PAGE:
$20 million spent on Hurricane Dorian debris cleanup

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Thus far $20 million has been spent on Hurricane Dorian debris cleanup in Grand Bahama and Abaco, according to Katherine Forbes-Smith, Managing Director of the Bahamas Disaster Reconstruction Authority.

Mrs. Forbes-Smith gave a detailed report to the country on Sunday, March 8 at a two-hour press event hosted by the Authority at Harry C. Moore Library, University of The Bahamas, marking the six-month period since Hurricane Dorian hit Abaco and Grand Bahama.

“Hurricane Dorian produced an unprecedented amount of debris in Abaco and Grand Bahama,” she said.

“Such debris accumulation in a matter of days has never been experienced in The Bahamas.”

Hurricane Dorian hit Abaco and Grand Bahama in September. With maximum sustained winds of 185 miles per hour, it was the strongest storm to hit The Bahamas.

It is estimated that the storm caused $3.4 billion in losses and damage.

Despite the vast efforts to clear the disaster zones, much cleanup work is still required.

“Since mid-February the DRA (Disaster Reconstruction Authority) has been reviewing existing collection contracts, preparing to augment collection in areas not covered by those contracts,” Mrs. Forbes-Smith explained.

“We are making steady progress on the mainland of Abaco and Grand Bahama. We will be increasing our focus on collection efforts throughout the Abaco Cays.”

“Additionally, we will be investigating and implementing solutions for the debris management sites in Spring City and Treasure Cay, as well as improving the landfill facility at Snake Cay.”

She noted that Dorian has exposed the need for a comprehensive waste management plan in the country.

“With the dozens of inhabited islands in the archipelago, the plan must be applicable to the local level,” said Mrs. Forbes-Smith.

“This plan should also be easy to implement and execute within each community based on local capacity and know-how.”

There are currently open-air dumps across the islands and cays that are managed in various ways.

“Some of the open-air dumps in Abaco sit close to, on, or near critical ecosystems and natural aquifers and blue systems that lead to the sea,” said Mrs. Forbes-Smith.

“Municipal solid waste that is disposed of in the open-air dumps are composed of mixed waste, and often contain waste streams that could easily be removed and composted, reused or recycled. Instead, the waste is burned.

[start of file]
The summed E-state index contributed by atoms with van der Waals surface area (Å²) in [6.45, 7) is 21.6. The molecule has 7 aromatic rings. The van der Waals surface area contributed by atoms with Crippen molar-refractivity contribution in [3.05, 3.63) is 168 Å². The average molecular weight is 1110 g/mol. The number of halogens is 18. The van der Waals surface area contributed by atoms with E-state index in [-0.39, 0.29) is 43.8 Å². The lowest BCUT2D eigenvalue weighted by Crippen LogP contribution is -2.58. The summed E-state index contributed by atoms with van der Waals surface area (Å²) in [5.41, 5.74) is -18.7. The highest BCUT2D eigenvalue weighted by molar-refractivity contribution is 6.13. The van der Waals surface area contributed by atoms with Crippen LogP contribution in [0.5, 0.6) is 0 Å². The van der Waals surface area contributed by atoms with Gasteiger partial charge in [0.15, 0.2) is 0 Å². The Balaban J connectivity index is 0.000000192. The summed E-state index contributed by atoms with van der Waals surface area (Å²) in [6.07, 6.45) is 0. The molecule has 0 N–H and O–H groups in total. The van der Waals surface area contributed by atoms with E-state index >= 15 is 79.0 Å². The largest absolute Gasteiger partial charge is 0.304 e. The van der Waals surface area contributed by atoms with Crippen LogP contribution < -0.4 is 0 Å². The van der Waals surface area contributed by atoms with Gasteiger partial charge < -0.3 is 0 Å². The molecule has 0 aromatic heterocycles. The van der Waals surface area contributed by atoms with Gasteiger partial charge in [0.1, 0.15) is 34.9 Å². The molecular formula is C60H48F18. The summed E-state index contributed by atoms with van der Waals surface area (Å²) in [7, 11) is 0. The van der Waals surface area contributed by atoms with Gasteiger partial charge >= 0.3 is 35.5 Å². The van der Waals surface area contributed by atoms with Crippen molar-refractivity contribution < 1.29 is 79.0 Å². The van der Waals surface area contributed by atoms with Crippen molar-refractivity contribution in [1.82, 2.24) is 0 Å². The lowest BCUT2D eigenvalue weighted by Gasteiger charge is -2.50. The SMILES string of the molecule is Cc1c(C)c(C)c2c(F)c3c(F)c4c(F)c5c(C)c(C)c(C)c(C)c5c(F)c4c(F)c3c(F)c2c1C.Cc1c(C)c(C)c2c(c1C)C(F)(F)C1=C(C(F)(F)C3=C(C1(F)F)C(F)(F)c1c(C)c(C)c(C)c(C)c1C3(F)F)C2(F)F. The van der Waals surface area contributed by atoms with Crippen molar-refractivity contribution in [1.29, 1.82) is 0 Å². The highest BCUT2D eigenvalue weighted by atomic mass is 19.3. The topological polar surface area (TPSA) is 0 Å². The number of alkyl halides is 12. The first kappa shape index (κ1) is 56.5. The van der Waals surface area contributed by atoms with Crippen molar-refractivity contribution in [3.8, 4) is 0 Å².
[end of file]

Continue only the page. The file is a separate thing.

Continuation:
“This is dangerous and not good for the environment.”

Due to the large amount of debris in Abaco and Grand Bahama, Mrs. Forbes-Smith added, the Authority will have to establish a rational waste plan for these islands, institutionalising some of what is beginning to take place.

Dorian also swept a large amount of debris into the sea.

The Authority has received survey information on marine debris in the East Grand Bahama area.

The marine areas in and around the Abaco mainland and cays have to be surveyed.

“Once done we will issue marine cleanup RFPs. This will be a major cleanup effort,” said Mrs. Forbes-Smith.

With tens of millions of dollars worth of reconstruction work under consideration, John-Michael Clarke, Chairman of the Authority, pledged fairness in the process.

“The Authority is presently busy developing policies and procedures to ensure that all reconstruction work, present and future, will take place in a fair and transparent manner,” he said.

The Authority works in partnership with other Government agencies, NGOs, multilateral agencies, businesses and individuals toward reconstruction.

The Chairman said the combined team must keep focused on their common goal.

“This is going to be a slow progress. We’re going to make some mistakes. But we’re going to learn from those mistakes,” said Mr. Clarke.

“We’re going to have some good days. We’re going to have some bad days. We’re going to miss some telephone calls. Some meetings are going to go on longer. Some things are not going to get done in our timeline.

“But what we want to remember is we are all committed to doing the same singular thing: recovery and reconstruction in a way that is bigger, that is better, that benefits us all.”

Representatives of utility companies, NGOs, Government agencies and the security forces also gave updates at the press event on their work in the disaster zones.